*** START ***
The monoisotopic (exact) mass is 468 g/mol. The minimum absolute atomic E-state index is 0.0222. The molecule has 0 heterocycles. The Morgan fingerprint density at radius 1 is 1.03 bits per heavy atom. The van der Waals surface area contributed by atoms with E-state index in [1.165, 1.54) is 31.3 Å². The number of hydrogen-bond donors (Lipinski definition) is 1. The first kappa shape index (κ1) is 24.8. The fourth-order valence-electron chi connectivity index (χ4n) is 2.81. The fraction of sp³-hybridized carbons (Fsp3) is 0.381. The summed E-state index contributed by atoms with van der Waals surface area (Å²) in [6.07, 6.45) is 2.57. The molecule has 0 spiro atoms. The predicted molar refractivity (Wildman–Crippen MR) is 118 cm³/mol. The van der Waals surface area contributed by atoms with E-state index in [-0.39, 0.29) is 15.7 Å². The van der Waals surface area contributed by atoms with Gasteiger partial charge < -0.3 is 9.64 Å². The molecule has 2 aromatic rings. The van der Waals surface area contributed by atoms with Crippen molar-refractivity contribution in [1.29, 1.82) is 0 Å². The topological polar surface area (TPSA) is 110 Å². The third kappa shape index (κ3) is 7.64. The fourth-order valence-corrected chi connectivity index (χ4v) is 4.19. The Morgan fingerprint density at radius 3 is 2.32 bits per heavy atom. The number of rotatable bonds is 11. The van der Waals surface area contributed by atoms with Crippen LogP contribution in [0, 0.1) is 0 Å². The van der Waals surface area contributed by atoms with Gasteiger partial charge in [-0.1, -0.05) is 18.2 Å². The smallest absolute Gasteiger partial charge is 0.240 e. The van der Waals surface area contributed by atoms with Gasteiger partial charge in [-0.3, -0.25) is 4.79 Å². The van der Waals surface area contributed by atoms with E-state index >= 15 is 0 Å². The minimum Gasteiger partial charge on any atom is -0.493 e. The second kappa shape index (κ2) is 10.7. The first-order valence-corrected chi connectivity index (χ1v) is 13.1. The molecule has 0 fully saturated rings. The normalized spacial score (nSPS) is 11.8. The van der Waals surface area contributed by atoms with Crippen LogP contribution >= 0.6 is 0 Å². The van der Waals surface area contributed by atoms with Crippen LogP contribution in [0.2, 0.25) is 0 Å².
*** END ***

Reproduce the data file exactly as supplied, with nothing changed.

The monoisotopic (exact) mass is 468 g/mol. The minimum absolute atomic E-state index is 0.0222. The molecule has 0 heterocycles. The Morgan fingerprint density at radius 1 is 1.03 bits per heavy atom. The van der Waals surface area contributed by atoms with E-state index in [1.165, 1.54) is 31.3 Å². The number of hydrogen-bond donors (Lipinski definition) is 1. The first kappa shape index (κ1) is 24.8. The fourth-order valence-electron chi connectivity index (χ4n) is 2.81. The fraction of sp³-hybridized carbons (Fsp3) is 0.381. The summed E-state index contributed by atoms with van der Waals surface area (Å²) in [6.07, 6.45) is 2.57. The molecule has 0 spiro atoms. The predicted molar refractivity (Wildman–Crippen MR) is 118 cm³/mol. The van der Waals surface area contributed by atoms with E-state index in [-0.39, 0.29) is 15.7 Å². The van der Waals surface area contributed by atoms with Gasteiger partial charge < -0.3 is 9.64 Å². The molecule has 2 aromatic rings. The van der Waals surface area contributed by atoms with Crippen molar-refractivity contribution in [1.29, 1.82) is 0 Å². The topological polar surface area (TPSA) is 110 Å². The third kappa shape index (κ3) is 7.64. The fourth-order valence-corrected chi connectivity index (χ4v) is 4.19. The Morgan fingerprint density at radius 3 is 2.32 bits per heavy atom. The number of rotatable bonds is 11. The van der Waals surface area contributed by atoms with Crippen LogP contribution in [0, 0.1) is 0 Å². The van der Waals surface area contributed by atoms with Gasteiger partial charge in [-0.1, -0.05) is 18.2 Å². The smallest absolute Gasteiger partial charge is 0.240 e. The van der Waals surface area contributed by atoms with Gasteiger partial charge in [-0.3, -0.25) is 4.79 Å². The van der Waals surface area contributed by atoms with E-state index >= 15 is 0 Å². The minimum Gasteiger partial charge on any atom is -0.493 e. The second kappa shape index (κ2) is 10.7. The first-order valence-corrected chi connectivity index (χ1v) is 13.1. The molecule has 0 fully saturated rings. The normalized spacial score (nSPS) is 11.8. The van der Waals surface area contributed by atoms with Crippen LogP contribution >= 0.6 is 0 Å². The van der Waals surface area contributed by atoms with Crippen LogP contribution in [0.2, 0.25) is 0 Å².